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Idaho State University nursing Professor Reynolds receives funding for palliative care study

September 10, 2013
ISU Marketing and Communications

Finding evidence to verify what nurses already know from their everyday experience is the topic of an Idaho State University nursing professor's new study.

Mary Anne Reynolds' one-year descriptive study on palliative care was funded by the American Nurses Foundation for $5,000.  Palliative care is the specialized medical treatment for people with limiting and potentially life-ending illnesses.

"Palliative Care Needs of Young and Middle Age Adults (20-59) with a Potentially Life Limiting Cancer Diagnosis: A Pilot Study," is the title of Reynolds' grant. She said nurses see recurring patterns in palliative care for this population, but there is a lack of evidence-based research that describes those needs.  Her study of 25 oncology patients in Pocatello and Idaho Falls is intended to provide that evidence.

Reynolds said resources and literature about cancer are abundant for children and the elderly. Young and middle-aged people with life-limiting cancers have specific needs, Reynolds said, but "there is nothing to validate what those are."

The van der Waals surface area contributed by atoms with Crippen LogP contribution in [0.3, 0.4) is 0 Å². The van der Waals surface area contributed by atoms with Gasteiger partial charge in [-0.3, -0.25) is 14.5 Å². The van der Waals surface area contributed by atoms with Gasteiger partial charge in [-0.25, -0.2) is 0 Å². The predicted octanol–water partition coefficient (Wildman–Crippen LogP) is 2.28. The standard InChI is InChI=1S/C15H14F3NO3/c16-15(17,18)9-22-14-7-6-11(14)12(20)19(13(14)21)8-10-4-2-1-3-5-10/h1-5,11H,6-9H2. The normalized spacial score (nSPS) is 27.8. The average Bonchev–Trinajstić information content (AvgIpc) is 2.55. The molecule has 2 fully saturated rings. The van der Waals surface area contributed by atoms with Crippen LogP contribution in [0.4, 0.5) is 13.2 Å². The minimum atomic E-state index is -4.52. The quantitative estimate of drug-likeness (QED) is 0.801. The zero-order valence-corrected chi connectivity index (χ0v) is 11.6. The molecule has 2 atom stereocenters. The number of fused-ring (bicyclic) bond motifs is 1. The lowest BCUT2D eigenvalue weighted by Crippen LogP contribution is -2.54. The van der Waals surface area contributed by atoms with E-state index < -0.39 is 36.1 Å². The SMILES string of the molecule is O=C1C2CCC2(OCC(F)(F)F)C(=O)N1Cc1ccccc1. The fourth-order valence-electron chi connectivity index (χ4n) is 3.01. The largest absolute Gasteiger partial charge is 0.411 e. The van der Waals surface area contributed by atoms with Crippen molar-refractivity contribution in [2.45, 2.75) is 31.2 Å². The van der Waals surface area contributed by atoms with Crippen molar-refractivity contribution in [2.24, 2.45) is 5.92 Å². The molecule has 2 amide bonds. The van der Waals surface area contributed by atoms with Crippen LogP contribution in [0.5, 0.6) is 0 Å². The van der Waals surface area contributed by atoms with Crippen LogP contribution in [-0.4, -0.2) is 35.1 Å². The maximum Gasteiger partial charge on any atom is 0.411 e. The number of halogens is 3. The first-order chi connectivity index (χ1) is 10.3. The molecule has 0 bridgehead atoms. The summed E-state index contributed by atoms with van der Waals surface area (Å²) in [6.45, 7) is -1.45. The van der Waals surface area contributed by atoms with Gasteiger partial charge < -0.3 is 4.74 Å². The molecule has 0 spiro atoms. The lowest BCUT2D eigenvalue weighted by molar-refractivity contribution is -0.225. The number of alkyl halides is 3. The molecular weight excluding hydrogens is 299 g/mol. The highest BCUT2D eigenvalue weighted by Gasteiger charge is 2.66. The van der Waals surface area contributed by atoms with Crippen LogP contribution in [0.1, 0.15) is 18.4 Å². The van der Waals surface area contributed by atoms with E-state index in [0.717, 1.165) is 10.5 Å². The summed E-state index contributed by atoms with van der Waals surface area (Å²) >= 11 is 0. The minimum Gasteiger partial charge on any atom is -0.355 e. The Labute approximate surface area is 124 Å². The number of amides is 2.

For a young or middle-aged person "at the peak of their physical and cognitive abilities," the diagnosis of cancer and demanding physical treatments can bring about a sense of isolation, can interrupt family and work commitments and can challenge available resources. During six months of data collection, Reynolds intends to describe these observations to the nursing world, which she described as an "evidence-based practice." By publishing her results in nursing journals, Reynolds could pave the way for new care models to be put into place for young and middle-aged cancer patients.

Reynolds' hopes to expand her research to 75 patients soon by submitting a grant to the Oncology Nursing Society Foundation. This would allow her to include patients from Boise, Meridian and Twin Falls.

The American Nursing Foundation grant provides funding for a research assistant but Reynolds said she plans to do most of the work herself as the primary investigator. The small size of the study lends itself well to her plans. Institute of Rural Health researcher Cyndy Kelchner aided Reynolds in her grant proposal.

For more information about the palliative care grant, contact Mary Anne Reynolds at reynmary@isu.edu.



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